and Best Buy would clearly be responsible for making sure the source code was available
Uh, no. For example, CompUSA used to sell various Linux distributions. They, of course, had a store in Boston that was within walking distance of FSF headquarters. They were not required to provide the source code.
neither you nor I fixed those bugs, either.
Have you tried fixing any Mozilla bugs? I have and it's a royal pain in the ass. You first post your patch to the bug itself, which is simple enough. Then the main cabal of developers critique your patch, and if it doesn't exactly conform in every possible way to what they would have coded themselves, they will reject it with little, if any, explanation. After you finally get an explanation out of someone, you can continue to submit changes to see if any will appease them. Of course, you will have accidentally violated a minor style guideline, but this won't be pointed out to you until you've submitted changes for their other critiques six times. After you've fixed that issue, they'll think of some other hoop that you'll have to jump through even though the patch fixes all aspects of the defect at this point. After another 16 edits of the three line patch that doesn't have any security implications and doesn't change any portion of the API, they'll ask you for a unit test that wouldn't test anything but the API for which they already have unit tests.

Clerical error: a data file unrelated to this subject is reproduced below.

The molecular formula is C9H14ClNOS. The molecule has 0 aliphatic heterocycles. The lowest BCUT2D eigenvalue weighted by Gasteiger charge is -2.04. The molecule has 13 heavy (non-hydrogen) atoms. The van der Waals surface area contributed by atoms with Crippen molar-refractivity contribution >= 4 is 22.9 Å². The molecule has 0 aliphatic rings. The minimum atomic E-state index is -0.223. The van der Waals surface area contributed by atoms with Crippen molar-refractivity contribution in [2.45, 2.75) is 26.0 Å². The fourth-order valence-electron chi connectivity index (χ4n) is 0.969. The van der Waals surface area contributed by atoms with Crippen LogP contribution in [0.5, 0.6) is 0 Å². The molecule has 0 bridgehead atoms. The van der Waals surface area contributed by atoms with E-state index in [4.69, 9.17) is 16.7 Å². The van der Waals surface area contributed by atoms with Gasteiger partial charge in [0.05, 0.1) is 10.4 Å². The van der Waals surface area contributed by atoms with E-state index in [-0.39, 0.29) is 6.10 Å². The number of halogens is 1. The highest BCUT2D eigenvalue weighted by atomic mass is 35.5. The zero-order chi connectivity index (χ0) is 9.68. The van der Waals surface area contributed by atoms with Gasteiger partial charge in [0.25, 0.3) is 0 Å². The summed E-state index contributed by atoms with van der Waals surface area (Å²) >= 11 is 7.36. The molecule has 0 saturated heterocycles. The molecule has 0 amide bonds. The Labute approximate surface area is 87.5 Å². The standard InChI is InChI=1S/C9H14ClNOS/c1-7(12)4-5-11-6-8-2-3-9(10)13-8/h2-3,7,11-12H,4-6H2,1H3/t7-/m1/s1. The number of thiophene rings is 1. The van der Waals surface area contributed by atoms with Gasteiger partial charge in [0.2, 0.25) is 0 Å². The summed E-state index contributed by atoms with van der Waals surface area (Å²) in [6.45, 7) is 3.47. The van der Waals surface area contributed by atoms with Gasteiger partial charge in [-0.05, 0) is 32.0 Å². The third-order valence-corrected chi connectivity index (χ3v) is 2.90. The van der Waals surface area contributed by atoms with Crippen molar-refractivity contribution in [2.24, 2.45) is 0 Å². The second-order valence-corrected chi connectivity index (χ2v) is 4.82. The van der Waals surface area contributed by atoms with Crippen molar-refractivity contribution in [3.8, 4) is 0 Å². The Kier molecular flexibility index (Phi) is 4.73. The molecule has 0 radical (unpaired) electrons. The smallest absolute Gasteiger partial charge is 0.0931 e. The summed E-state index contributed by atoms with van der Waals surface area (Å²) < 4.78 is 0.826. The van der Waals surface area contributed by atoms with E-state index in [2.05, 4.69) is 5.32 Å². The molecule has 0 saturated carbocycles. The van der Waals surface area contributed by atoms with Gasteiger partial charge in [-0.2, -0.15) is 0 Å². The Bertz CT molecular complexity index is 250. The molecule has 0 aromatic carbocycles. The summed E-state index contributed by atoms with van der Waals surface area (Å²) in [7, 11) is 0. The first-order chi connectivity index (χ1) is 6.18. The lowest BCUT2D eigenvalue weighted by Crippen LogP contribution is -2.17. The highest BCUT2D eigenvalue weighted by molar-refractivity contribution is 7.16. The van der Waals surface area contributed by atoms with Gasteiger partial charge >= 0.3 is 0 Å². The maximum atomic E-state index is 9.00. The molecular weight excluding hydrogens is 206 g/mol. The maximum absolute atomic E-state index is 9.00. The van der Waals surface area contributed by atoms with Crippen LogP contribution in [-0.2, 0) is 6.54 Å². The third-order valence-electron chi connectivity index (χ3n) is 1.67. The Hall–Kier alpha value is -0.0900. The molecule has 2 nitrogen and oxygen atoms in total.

I'm all for being careful and making a stable, secure product, but I expect people to not be completely retarded about the process of writing software. Not even the system that delivers EAMs has a process this annoying for fixing trivial defects.
And *that* is why Mozilla defects don't get fixed for years.
Building an entire site or app in shockwave or flash
If you're using Adobe products, you don't build websites with Flash, you build them with Flex. The applications then run on the Flash or Air platforms.
The reason we used them was because it was illegal to connect to the copper on a POTS line back
That became legal in 1968 with the Carterphone ruling. You probably had an acoustic coupler in 1974, because the modular jack wasn't introduced until 1976.
One has to wonder if this is another imperial/metric snafu.
Probably not. From the article:
The $27 million, Italian-built observation deck sports the biggest window ever flown in space. In all, there are seven windows that will offer 360-degree views.
The 11 astronauts aboard the shuttle-station complex opened the door Friday to the $380 million Tranquility, also made in Italy for the European Space Agency. The door leading from Tranquility into the observation deck was opened soon afterward, and that's when shuttle pilot Terry Virts and Kay Hire encountered the cover problem.
So, now even submitters aren't reading the article? Damn...
But yes, a titanium-headed hammer would be stupid. Titanium also has poor surface hardness, so it would get dented really badly.
Right, no one would make those.